On March 27, 2018, the team announced that they had signed general manager Robinson to a contract extension that would last through the 2022 season.

At the time of the signing, Robinson’s numbers didn’t necessarily pop off the page. The Titans went 18-14 during his first two years at the helm, and the team collected a lone playoff victory. Context is important, though. Tennessee had compiled only five wins in the two years that preceded Robinson’s hiring, and the executive had done an excellent job of rebuilding the roster and guiding the Titans towards back-to-back winning seasons. Many of his veteran signings may have gone unheralded at the time, but additions like DeMarco Murray, Rishard Matthews, and Logan Ryan (along with draft pick Kevin Byard) were big reasons why the team returned to the playoffs in 2017.

A few months before signing his extension, Robinson may have made his biggest move of all: he hired Mike Vrabel to be his new head coach. While the team missed the playoffs during Vrabel’s first season in Tennessee, they still finished with nine wins. Following a 2019 campaign that saw the Titans make it to the AFC Championship Game, they collected 11 wins in 2020, their most victories since 2008.

While Vrabel’s hiring obviously played a huge role in Tennessee’s organizational turnaround, that success should also be attributed to Robinson. Besides adding a new head coach, the executive has continued to make big moves. He inked cornerback Malcolm Butler during the 2018 offseason, with the defensive back providing 36 starts in three years with the team. The Titans made a trade for Ryan Tannehill in 2019 and watched as the quarterback evolved into a Pro Bowler, and the team saw one of Robinson’s first draft picks, running back Derrick Henry, emerge as one of the top running backs in the NFL.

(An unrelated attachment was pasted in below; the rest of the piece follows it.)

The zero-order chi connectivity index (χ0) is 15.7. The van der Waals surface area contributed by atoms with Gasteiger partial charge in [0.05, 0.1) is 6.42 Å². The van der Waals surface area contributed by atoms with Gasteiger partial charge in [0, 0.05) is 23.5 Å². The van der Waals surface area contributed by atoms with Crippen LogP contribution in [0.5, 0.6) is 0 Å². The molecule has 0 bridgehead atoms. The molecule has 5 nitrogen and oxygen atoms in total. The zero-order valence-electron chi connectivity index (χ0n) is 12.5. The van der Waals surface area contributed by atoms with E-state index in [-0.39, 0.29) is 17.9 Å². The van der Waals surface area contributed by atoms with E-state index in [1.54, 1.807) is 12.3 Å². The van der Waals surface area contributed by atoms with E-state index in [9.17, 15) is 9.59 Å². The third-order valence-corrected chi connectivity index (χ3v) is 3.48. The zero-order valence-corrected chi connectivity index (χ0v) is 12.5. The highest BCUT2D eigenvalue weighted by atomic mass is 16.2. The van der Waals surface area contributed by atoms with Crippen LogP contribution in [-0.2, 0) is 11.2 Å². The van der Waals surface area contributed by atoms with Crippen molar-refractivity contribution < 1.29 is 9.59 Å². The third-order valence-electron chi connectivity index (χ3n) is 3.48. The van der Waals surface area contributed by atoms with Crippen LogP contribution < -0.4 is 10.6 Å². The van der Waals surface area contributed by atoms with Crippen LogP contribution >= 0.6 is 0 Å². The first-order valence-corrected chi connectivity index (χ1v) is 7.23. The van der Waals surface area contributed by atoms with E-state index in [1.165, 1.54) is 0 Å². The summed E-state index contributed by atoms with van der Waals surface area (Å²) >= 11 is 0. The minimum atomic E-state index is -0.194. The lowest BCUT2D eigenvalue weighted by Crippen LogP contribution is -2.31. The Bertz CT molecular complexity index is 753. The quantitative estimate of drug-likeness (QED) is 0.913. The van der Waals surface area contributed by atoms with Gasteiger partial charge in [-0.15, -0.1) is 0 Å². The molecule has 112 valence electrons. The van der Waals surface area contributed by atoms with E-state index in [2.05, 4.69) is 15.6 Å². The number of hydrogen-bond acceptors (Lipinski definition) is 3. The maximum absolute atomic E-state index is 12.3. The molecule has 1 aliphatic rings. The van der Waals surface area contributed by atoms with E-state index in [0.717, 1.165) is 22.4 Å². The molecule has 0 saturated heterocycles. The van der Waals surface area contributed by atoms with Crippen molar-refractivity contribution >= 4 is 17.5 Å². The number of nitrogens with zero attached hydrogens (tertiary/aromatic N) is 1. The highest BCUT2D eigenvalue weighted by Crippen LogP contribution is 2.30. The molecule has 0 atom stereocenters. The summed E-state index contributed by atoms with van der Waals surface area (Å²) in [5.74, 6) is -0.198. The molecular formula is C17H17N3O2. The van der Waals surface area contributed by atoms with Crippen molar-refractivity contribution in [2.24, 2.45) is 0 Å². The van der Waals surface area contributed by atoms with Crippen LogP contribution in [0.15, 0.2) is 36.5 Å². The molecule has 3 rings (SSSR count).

While the likes of Corey DavisAdam Humphries, and Jonnu Smith left town this offseason, Robinson decided to reinvest on the defense, adding pass rusher Bud Dupree and cornerback Janoris Jenkins. Will these moves help the Titans take another step forward in 2021? Obviously, time will tell. However, one thing’s certain: assuming the wheels don’t suddenly fall off in Tennessee, their 45-year-old general manager will likely be inking another extension before long.

Titans GM On Isaiah Wilson, Offseason